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Modi meets Japanese counterpart Fumio Kishida ahead of Abe funeral

Modi meeting Kashida
PM in a bilateral meeting with the Prime Minister of Japan, Fumio Kishida,

Prime Minister Narendra Modi held a bilateral and fruitful meeting with Prime Minister of Japan Fumio Kishida. Prime Minister conveyed his deepest condolences for the demise of former Prime Minister Shinzo Abe.

Prime Minister noted the contributions of late Prime Minister Abe in strengthening India-Japan partnership as well in conceptualizing the vision of a free, open and inclusive Indo-Pacific region.

Modi, who is in Japan to attend the state funeral of Abe, met Kishida ahead of the ceremony. The two leaders had a productive exchange of views on further deepening bilateral relations. They also discussed a number of regional and global issues, an official statement said.

The leaders renewed their commitment towards further strengthening the India-Japan Special Strategic and Global Partnership, and in working together in the region and in various international groupings and institutions, the statement added.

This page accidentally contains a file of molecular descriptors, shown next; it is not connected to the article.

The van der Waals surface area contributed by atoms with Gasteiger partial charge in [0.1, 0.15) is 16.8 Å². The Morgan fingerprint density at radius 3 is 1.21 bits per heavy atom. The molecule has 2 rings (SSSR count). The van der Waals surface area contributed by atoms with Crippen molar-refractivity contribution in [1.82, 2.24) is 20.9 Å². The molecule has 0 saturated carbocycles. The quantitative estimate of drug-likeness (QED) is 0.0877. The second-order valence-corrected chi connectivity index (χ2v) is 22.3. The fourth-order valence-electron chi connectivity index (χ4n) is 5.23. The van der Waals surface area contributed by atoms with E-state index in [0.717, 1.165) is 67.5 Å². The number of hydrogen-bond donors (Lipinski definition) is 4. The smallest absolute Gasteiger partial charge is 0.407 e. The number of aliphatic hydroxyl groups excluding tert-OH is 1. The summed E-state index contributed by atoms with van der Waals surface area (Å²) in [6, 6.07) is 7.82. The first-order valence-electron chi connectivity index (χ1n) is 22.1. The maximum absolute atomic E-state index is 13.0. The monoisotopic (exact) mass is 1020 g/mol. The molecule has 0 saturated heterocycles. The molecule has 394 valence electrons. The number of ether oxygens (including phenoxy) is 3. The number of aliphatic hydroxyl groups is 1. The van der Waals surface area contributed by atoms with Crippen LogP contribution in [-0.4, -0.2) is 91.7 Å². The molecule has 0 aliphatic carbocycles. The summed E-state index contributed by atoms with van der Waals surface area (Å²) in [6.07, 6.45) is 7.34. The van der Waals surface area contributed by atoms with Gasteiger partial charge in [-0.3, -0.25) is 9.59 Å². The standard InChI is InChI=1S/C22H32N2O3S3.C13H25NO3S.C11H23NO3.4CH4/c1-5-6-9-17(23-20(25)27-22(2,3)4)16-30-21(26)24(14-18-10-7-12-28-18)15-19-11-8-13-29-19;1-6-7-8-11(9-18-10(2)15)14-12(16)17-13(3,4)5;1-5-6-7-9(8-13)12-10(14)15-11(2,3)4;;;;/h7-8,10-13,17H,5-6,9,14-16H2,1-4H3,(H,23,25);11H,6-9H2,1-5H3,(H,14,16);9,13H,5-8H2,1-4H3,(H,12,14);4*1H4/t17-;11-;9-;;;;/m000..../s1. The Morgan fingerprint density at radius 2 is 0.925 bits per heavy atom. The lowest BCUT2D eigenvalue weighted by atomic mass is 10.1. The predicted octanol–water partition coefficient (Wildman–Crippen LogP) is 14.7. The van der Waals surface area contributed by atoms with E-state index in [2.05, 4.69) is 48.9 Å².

“Had a fruitful meeting with PM Kishida. We discussed various bilateral subjects. I conveyed my condolences on the tragic demise of former PM Shinzo Abe,” Modi tweeted, after the meeting. “The two leaders had a productive exchange of views on further deepening bilateral relations. They also discussed a number of regional and global issues,” the Ministry of External Affairs said in a brief statement.

Leaders from around the world have gathered in Tokyo to pay tribute to the country’s longest-serving PM Kishida is facing widespread criticism in Japan for organising Abe’s state funeral amid controversy about him and the party’s decades-long relations with Unification Church, the ultra-conservative force accused of collecting huge donations by brainwashing adherents.

State funeral is normally reserved for Japan’s Imperial Family – but Abe has been given the honour as the country’s longest serving PM. As the funeral, which is expected to cost more than $11 million, was being held there were a number of protests across Tokyo by those opposed to Abe being given a State Funeral and the amount that is being spent on it.

The funeral has, reports said, sharply divided the Japanese society with protests, while others saying the Abe deserved a State Funeral. Fans lined up for hours in a queue, which reportedly was more than three kilometers long, to pay their last respect to Abe.

Abe, 67, the former Japanese premier, passed away after he was shot while giving a campaign speech in Nara, a southern Japanese city. He was gunned down at the election rally in July.

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